Tagged: Zip-Front Jacket

William Holden in Stalag 17

In recognition of POW/MIA Day, observed on the third Friday of September, let’s delve into one of the first major movies to shine a light on the POW experience.

William Holden as Staff Sergeant J.J. Sefton in Stalag 17 (1953)

William Holden as Staff Sergeant J.J. Sefton in Stalag 17 (1953)

Vitals

William Holden as J.J. Sefton, USAAF Staff Sergeant and prisoner of war

“Somewhere on the Danube”, December 1944

Film: Stalag 17
Release Date: May 29, 1953
Director: Billy Wilder
Wardrobe Credit: J. Allen Slone

Background

I don’t know about you, but it always makes me sore when I see those war pictures… all about flying leathernecks and submarine patrols and frogmen and guerrillas in the Philippines. What gets me is there never was a movie about POWs… about prisoners of war.

… and so Clarence Harvey Cook (Gil Stratton) begins his narration, setting the scene for the week leading up to Christmas 1944 when he and his fellow downed colleagues discovered a potential informant—er, a “dirty stinkin’ stoolie”—in their barracks.

After two airmen are shot trying to escape, suspicion eventually falls on J.J. Sefton, the cigarette-dealing but cigar-chomping staff sergeant whose cynicism has already rendered him unpopular with most of the Americans aside from Cookie, who serves as Sefton’s unofficial batman and describes him as “one of the most unforgettable ch-characters you’ve ever met.” Continue reading

For Your Eyes Only: Topol’s Black Leather Jacket

Chaim Topol as Milos Colombo in For Your Eyes Only (1981)

Chaim Topol as Milos Colombo in For Your Eyes Only (1981)

Vitals

Chaim Topol as Milos Colombo, gregarious smuggler and pistachio addict

St. Cyril’s, Greece, Spring 1981

Film: For Your Eyes Only
Release Date: June 24, 1981
Director: John Glen
Costume Designer: Elizabeth Waller
Wardrobe Master: Tiny Nicholls

WARNING! Spoilers ahead!

Background

Continuing my commemoration of my favorite of Roger Moore’s James Bond adventures, For Your Eyes Only, celebrating its 40th anniversary this year, today also marks the 86th birthday of Chaim Topol. Born September 9, 1935, the Israeli actor may be best known for his memorable performance as Tevye the Dairyman in the stage and screen versions of Fiddler on the Roof, though he also has a significance for Bond fans as 007’s charismatic ally Milos Colombo in For Your Eyes Only.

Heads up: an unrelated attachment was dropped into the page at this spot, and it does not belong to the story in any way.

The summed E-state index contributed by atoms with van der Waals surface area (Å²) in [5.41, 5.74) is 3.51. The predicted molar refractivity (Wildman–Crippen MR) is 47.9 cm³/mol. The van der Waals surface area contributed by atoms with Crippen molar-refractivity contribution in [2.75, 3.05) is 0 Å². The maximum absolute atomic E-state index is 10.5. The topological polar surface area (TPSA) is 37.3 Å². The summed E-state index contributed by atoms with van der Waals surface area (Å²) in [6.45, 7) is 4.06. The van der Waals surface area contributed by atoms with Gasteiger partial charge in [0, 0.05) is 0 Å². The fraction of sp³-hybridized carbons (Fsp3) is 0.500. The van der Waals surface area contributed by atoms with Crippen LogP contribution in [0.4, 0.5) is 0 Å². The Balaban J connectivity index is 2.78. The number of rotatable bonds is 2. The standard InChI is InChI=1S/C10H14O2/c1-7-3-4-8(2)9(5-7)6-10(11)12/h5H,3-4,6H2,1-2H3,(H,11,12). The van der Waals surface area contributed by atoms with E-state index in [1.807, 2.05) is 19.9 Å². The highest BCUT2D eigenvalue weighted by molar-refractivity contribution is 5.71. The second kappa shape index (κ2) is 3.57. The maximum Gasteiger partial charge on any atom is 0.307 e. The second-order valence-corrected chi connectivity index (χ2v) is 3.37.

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Once Upon a Time in Hollywood: Leo’s Black Airport Attire

Leonardo DiCaprio and Lorenza Izzo in Once Upon a Time in Hollywood (2019)

Leonardo DiCaprio and Lorenza Izzo in Once Upon a Time in Hollywood (2019)

Vitals

Leonardo DiCaprio as Rick Dalton, re-energized movie and TV star

Rome to Los Angeles, Summer 1969

Film: Once Upon a Time in Hollywood
Release Date: July 26, 2019
Director: Quentin Tarantino
Costume Designer: Arianne Phillips

Background

I recently had the good fortune to rejoin my friend Peter Brooker on his excellent podcast, From Tailors With Love, joined by John Williams of James Bond Radio to talk about the style in Once Upon a Time… in Hollywood, Tarantino’s ode to the movie industry at the close of the 1960s.

Though Once Upon a Time in Hollywood cycles through the orbit of real-life stars like Sharon Tate, Steve McQueen, the Mamas and the Papas, and James Stacy—to name just a few—the central story focuses on the dynamic between the fictional actor Rick Dalton (Leonardo DiCaprio) and his best friend, the laconic stuntman Cliff Booth (Brad Pitt).

The movie begins with Rick coming to terms with his “washed-up” career, his desperation leading to a meeting with talent broker Marvin Schwarz (Al Pacino), who suggests spaghetti westerns as the gateway to the next phase of Rick’s career. Following Rick’s impressive performances on episodes of The F.B.I. and Lancer, Schwarz books him four back-to-back gigs in Italy, where he also meets and marries the beautiful starlet Francesca Capucci (Lorenza Izzo) as his stardom climbs to new heights. Continue reading

For Your Eyes Only: Bond’s Green Jacket and Melina’s Citroën

Roger Moore as James Bond, flanked by Lizzie Warville, Alison Worth, Viva, Vanya, Kim Mills, and Laila Dean, in For Your Eyes Only (1981)

Roger Moore as James Bond, flanked by Lizzie Warville, Alison Worth, Viva, Vanya, Kim Mills, and Laila Dean, in For Your Eyes Only (1981).
Photo sourced from Thunderballs.org.

Vitals

Roger Moore as James Bond, British government agent

Spain, Spring 1981

Film: For Your Eyes Only
Release Date: June 24, 1981
Director: John Glen
Costume Designer: Elizabeth Waller

Background